The revolution has merely been postponed, not cancelled.
Governor Ralph Northam has asked the General Assembly to put off until May 1, 2021, the implementation of several key pro-union changes in Virginia’s labor and employment laws, including a 31% increase in the minimum wage.
Saturday, April 11, was the deadline for Northam’s consideration of the 2020 General Assembly’s output. He had to choose whether to sign, veto or propose amendments to hundreds of successful bills. The amendments he proposed will be put to a vote in the General Assembly reconvened session on April 22.
Will enough legislators of his own Democratic Party join him in disappointing the key constituency of the Democratic Party? Union leaders expressed their fury in the wake of his announcements, so that battle is joined. In the meantime, do not ignore the dozens of other bills which were signed which also damage the business climate in Virginia going forward.
When you see all of the “pro-worker” legislation signed and touted by the Governor in one combined list, it is crystal clear that liberal Democrats (and there appears to be few centrist Democrats left) believe many Virginia employers were refusing to pay, misclassifying, punishing, discriminating against or otherwise abusing workers until the new Democratic majority came along to offer salvation.
Business owners and their advocates pushed back on the claims they were bad actors, but even the most ethical and careful now need to fear lawsuits. The long list of bills includes several creating new ways for employees to sue their employers, for actual damages, punitive damages and attorney’s fees, with no consequences for frivolous or even malicious claims.
Along with new causes of action for employees, business owners must also be concerned about civil actions brought by aggrieved job applicants and even customers under expanded anti-discrimination rules, also accompanied by the opportunity to collect punitive damages and attorney’s fees. How much to pay employees and whether they are unionized may be the least of the new challenges.
Four highly controversial proposals sought by the unions were subjected to amendments, as the economic crisis from the COVID-19 shutdown underlined and strengthened business complaints about their impact. The Governor’s proposed delays add weight to those arguments of economic harm, but the short respite he proposes won’t really soften the blows.
The four measures (each with duplicate bills) he proposes to delay are:
- House Bill 395 and Senate Bill 7, which raise the minimum wage to $9.50 per hour as of January 1, 2021. Under the Governor’s amendments, the minimum wage would increase beginning May 1, 2021. With additional General Assembly approval , the minimum would rise to $15 by 2026. It also applies the minimum level to more workers.
- House Bill 833 and Senate Bill 8, which requires payment of “prevailing wages” as defined by the federal Davis-Bacon Act by contractors doing business with certain government bodies, unless the contracts are for less than $250,000.
- House Bill 582 and Senate Bill 939, which permit localities (but not the state) to enter into collective bargaining agreements with local employees.
- House Bill 358 and Senate Bill 182, which allow state and local bodies to require project labor agreements for construction, manufacture, maintenance, or operation of public works. Under the Governor’s amendments, this law would take effect May 1, 2021.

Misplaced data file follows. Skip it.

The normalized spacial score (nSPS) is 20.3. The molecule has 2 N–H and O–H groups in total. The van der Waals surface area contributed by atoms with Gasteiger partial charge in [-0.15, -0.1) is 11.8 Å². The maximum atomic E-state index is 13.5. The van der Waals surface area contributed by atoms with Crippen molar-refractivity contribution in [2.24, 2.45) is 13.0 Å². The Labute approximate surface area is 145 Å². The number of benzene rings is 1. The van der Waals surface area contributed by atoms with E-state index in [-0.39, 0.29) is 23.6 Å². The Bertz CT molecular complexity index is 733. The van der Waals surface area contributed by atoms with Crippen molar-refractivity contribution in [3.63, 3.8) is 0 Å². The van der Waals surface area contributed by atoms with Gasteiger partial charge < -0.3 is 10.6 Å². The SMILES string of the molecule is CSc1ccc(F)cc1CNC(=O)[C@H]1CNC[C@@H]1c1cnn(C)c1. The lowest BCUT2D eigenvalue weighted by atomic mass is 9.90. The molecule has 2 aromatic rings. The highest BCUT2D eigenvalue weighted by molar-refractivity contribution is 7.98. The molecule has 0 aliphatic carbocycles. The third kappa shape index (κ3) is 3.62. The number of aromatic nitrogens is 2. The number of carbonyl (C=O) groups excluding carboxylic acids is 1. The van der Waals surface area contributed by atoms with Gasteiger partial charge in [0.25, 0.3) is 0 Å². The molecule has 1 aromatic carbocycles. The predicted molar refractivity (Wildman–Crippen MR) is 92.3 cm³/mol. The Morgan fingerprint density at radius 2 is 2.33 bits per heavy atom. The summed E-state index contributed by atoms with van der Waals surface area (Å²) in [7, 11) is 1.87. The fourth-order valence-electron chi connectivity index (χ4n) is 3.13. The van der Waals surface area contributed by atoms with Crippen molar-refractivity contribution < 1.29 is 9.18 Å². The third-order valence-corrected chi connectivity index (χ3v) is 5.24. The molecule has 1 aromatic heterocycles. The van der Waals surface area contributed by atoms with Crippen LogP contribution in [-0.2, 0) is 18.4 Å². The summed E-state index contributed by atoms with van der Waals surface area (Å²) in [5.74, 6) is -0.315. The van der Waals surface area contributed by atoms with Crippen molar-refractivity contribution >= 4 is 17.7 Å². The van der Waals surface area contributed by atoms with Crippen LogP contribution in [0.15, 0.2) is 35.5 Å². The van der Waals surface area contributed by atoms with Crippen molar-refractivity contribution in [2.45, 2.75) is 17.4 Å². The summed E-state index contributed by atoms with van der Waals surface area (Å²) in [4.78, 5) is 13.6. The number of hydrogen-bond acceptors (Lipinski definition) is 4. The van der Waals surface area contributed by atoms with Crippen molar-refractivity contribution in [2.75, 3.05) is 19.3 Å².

The final three proposals were all set to go into effect July 1 of this year, so they would be delayed by ten months if the Governor’s amendments are approved. That delay would push their implementation beyond the November elections, and would allow the 2021 General Assembly a chance to revisit the issues before implementation.
Should the amendments be rejected April 22, and they will if Democratic legislators unify in opposition, the bills go into effect as originally scheduled. The Governor could take the additional step of vetoing bills after his amendments are rejected, but he won’t.
As the United States, and perhaps Virginia, went from record low to record high unemployment in a fortnight, the value of jobs – both to those employed and those who live off the taxes generated – has been underlined. Millions of jobs that disappeared in the crisis at one level of cost to employers will now cost substantially more (for entry level low skill positions one third more) to restore. Will they all come back? A great economic experiment now begins.
The business groups normally so successful in the General Assembly fought these measures, seeking to defeat them or amend them into form that would be less damaging to future growth. No one realized at the time that the real issue would be economic recovery, not economic growth.
To his credit, Governor Northam listened to the many Virginians who correctly pointed to the changed circumstances, and he has proposed a brief pause. The same arguments are being made to the legislators who must approve or reject the pause. Each individual measure needs its own examination, but the overall impact of the package is clear: Virginia now distrusts its employers, distrusts the free market, and as was said often during the recent session, what has passed is merely prologue.
Stephen D. Haner is Senior Fellow for State and Local Tax Policy for the Thomas Jefferson Institute for Public Policy. This column was published originally in the Jefferson Journal, a publication of the Thomas Jefferson Institute for Public Policy.